What Is a Digital Story?

The Lab isn’t all that interested in defining what constitutes digital stories or digital storytelling. We have an inclusive, interdisciplinary approach to digital stories: we would like to be the place on campus where students do new and cool and fun things with narrative and stories and digital technology, no matter what form that takes. question mark sculpture picture

However, we are very interested in how others define digital stories. Below are some resources that will provide a little more context about the various ways in which people have defined “digital storytelling.”

Know of a good take on digital storytelling? Comment below!


Center for Digital Storytelling – When you use the phrase “digital storytelling” a lot of people will think that you mean digital storytelling as it is defined by Joe Lambert from the Center for Digital Storytelling: “A short, first-person video-narrative created by combining recorded voice, still and moving images, and music or other sounds.”

Documenting the American South – In this page from their “Classroom” section, DocSouth explains the components of digital historical narratives. They define digital historical narratives as an adaptation of  Joe Lambert’s definition of digital storytelling; they describe or interpret historical events rather than focus on personal anecdotes.

Second Story – These folks run an “interactive studio” (read more here).  Their media projects are based in narrative and storytelling, but are powered by nonlinear interactivity. Creative Director Brad Johnson explains the idea behind Second Story: “The evolution of interactive media means the story no longer flows in one direction, from the one to the many. Through a framework of possibility that visitors use to weave their own story, the narrative is only visible in hindsight—when their path is revealed—the path that was their history, their story—that is the second story.”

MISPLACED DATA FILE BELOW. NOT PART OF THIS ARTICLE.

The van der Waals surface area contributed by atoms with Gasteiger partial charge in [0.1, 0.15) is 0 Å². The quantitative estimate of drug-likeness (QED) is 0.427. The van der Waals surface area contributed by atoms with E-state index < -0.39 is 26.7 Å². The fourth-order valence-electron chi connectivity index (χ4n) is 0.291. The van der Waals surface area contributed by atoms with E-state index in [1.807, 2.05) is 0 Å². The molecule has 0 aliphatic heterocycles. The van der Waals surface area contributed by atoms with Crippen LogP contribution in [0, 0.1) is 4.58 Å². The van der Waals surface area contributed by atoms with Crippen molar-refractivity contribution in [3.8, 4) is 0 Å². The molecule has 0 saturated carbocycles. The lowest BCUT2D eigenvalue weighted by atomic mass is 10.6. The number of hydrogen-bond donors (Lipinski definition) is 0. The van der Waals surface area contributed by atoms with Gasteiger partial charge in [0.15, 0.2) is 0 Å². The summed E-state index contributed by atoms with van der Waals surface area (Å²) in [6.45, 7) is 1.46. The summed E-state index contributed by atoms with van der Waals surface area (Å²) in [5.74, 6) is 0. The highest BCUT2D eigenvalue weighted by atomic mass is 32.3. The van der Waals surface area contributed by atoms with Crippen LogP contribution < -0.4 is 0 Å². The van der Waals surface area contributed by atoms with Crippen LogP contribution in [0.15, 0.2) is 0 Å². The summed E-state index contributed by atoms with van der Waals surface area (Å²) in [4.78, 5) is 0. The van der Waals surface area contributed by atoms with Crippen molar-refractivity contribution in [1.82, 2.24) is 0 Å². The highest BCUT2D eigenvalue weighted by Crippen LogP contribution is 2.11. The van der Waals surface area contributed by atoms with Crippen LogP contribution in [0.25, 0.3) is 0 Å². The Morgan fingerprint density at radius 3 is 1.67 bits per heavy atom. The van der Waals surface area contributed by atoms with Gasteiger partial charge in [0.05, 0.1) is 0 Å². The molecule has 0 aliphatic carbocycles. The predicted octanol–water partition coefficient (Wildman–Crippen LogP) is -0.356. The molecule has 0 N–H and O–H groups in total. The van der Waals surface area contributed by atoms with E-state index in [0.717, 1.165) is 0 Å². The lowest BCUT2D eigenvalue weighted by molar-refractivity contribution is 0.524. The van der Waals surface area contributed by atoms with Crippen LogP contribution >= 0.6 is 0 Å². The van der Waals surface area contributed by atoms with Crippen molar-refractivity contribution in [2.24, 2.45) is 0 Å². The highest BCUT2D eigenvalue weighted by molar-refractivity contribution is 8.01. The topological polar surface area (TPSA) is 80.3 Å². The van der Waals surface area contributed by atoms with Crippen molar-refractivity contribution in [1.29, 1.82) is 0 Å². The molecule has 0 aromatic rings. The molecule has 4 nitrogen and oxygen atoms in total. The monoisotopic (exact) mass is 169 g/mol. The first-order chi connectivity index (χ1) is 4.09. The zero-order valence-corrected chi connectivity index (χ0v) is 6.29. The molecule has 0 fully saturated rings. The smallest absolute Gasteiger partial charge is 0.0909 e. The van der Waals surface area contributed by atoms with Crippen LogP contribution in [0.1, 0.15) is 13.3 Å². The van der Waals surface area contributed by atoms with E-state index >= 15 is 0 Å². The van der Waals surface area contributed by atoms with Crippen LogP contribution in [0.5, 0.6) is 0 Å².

Other Thoughts

3 thoughts on “What Is a Digital Story?

  1. Beyza

    “Good Living” by Aleksander HemonThe narrative bneigs with a reference to the war in Bosnia, and as the war in Bosnia continues on, the Bosnian narrator is living in Chicago selling magazine subscriptions. It then writes about the way that some Americans perceive him, as one who is “overcoming adverse circumstances in a new country.” Throughout the story, his comments seem to suggest that there is also a war in America, or at least a problem, which may be the fable of the American dream: “They did not waste their time contemplating the purpose of human life …” Blue Island’s trees and streets are described in an interesting way: “…died of abundantly and beautifully… thickly covered with yellow, orange, ocher, russet layers.” This episode parallels the struggles of the working-class who is also “loomed over.” The priest’s house is described in a negative way. There is a “dry carpet of honey-colored leaves,” the porch is dusty and “littered with disintegrating sheets of coupons,” a black cat sits undisturbed and the figure of the Virgin Mary hangs “stiffly.” The description has an uninviting and slightly ominous implication in it. The “cavernous dark room” comment foreshadows the “emotional/spiritual darkness” that the narrator finds inside. The story carries a gloomy feel to it, while it also holds a comfortable ignorance and indifference. The narrators “mindless” job holds up to this.If I have interpreted the story correctly, the narrative focuses on the broad idea of the American Dream. It then becomes more subjective by describing a town, a mindless job and mindless recreational activities that show the American Dream as a false. It ends with a personal encounter with a living example of its falseness.

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